Adobe Photoshop Elements
A Visual Introduction to Digital Imaging, By Philip Andrews
|Value for money||8/10|
|Did it do what it said on the box?||8/10|
Beautifully produced, clear introductory book
If you’re new to digital imaging, and trying to get to grips with Photoshop Elements (or any of its relations including its big brother Photoshop) it’s often difficult to understand some of the concepts, and how all the different pieces fit together. If that describes your situation, this book is a very good place to start.
The book is beautifully produced, in full colour throughout. This delivers the best of both worlds – clear colour illustrations which communicate most topics as well as good magazine articles, and a book structure which leads the reader progressively through each of Elements’ concepts and features. The text is well written, clear and concise without being repetitive.
Starting with an introductory chapter on digital imaging basics, each successive chapter takes the reader through a group of related features but these are arranged so that each chapter represents a step up in the sophistication of use. This will undoubtedly work well for many readers who want to assimilate skills at a given level before moving on. However, the short “feature summaries” scattered through the text are no substitute for either a real reference work or step-by-step “how to” guides.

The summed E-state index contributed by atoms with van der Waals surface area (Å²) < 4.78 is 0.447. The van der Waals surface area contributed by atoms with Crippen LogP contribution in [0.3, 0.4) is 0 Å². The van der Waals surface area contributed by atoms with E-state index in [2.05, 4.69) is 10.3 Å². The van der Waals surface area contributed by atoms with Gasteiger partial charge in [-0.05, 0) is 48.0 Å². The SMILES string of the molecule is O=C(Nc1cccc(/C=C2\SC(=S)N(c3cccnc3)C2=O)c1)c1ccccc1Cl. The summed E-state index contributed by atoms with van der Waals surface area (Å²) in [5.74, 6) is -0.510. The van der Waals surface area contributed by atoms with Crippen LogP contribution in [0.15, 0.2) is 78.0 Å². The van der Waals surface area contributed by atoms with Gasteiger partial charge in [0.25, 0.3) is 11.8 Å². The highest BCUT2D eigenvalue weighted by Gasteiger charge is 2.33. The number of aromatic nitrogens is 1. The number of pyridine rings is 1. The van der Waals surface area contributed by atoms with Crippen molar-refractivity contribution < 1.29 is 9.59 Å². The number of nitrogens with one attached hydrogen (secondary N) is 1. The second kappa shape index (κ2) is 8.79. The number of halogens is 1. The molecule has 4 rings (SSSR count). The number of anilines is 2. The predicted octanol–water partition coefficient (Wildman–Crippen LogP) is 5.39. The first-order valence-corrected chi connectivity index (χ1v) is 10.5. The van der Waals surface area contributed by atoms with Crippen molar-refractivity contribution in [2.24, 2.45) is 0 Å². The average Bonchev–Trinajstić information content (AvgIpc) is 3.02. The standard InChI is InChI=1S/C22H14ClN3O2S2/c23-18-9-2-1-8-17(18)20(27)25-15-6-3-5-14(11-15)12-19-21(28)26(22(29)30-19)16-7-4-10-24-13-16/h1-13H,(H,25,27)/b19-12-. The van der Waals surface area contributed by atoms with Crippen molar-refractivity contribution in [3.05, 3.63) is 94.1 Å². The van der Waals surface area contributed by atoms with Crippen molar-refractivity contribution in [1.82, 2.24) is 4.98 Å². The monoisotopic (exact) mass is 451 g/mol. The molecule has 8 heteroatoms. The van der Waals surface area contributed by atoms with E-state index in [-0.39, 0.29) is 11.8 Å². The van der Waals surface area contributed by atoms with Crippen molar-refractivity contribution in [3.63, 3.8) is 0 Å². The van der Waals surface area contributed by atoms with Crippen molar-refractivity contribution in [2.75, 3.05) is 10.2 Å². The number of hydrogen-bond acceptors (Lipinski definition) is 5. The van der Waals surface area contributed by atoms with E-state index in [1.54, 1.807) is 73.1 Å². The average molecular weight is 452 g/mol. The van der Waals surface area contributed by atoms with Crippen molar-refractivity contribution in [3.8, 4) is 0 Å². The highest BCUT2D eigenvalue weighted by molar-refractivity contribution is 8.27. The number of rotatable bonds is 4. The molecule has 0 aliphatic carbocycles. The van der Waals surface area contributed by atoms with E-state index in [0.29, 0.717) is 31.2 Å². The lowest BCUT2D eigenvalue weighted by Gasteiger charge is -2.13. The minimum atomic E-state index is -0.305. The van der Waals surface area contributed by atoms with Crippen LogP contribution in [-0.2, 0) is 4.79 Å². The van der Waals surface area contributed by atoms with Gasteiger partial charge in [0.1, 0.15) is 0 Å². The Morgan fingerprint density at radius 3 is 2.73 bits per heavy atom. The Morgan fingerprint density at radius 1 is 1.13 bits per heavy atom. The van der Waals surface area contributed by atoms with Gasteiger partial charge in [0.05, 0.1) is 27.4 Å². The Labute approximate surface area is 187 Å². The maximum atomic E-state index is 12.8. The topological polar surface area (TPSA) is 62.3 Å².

If I have a complaint, it’s that the book brushes over some areas which are in great need of this sort of progressive, well-illustrated approach. Good examples are blending modes and filters. My only other real concern is that the discussions on poor practice are sometimes illustrated by examples where the
problem is so subtle that an unpracticed eye won’t be able to understand the issue, and more extreme examples might have be better. Personally I also found the “real life” examples at the end of each chapter a little simplistic and patronising, but they might work well for readers less familiar with the world of digital imaging, who are the main target audience for this book.
I definitely recommend this book, but be clear what it does and doesn’t give you. If you want “how to” articles, hints and tips then the current excellent crop of digital photography magazines is probably the best source. If you need reference material, this won’t necessarily be enough. But if you’re not sure what Elements does, why you might need it, or what the results should look like, then this is the book for you.
This review was based on the first edition (for Photoshop Elements version 1).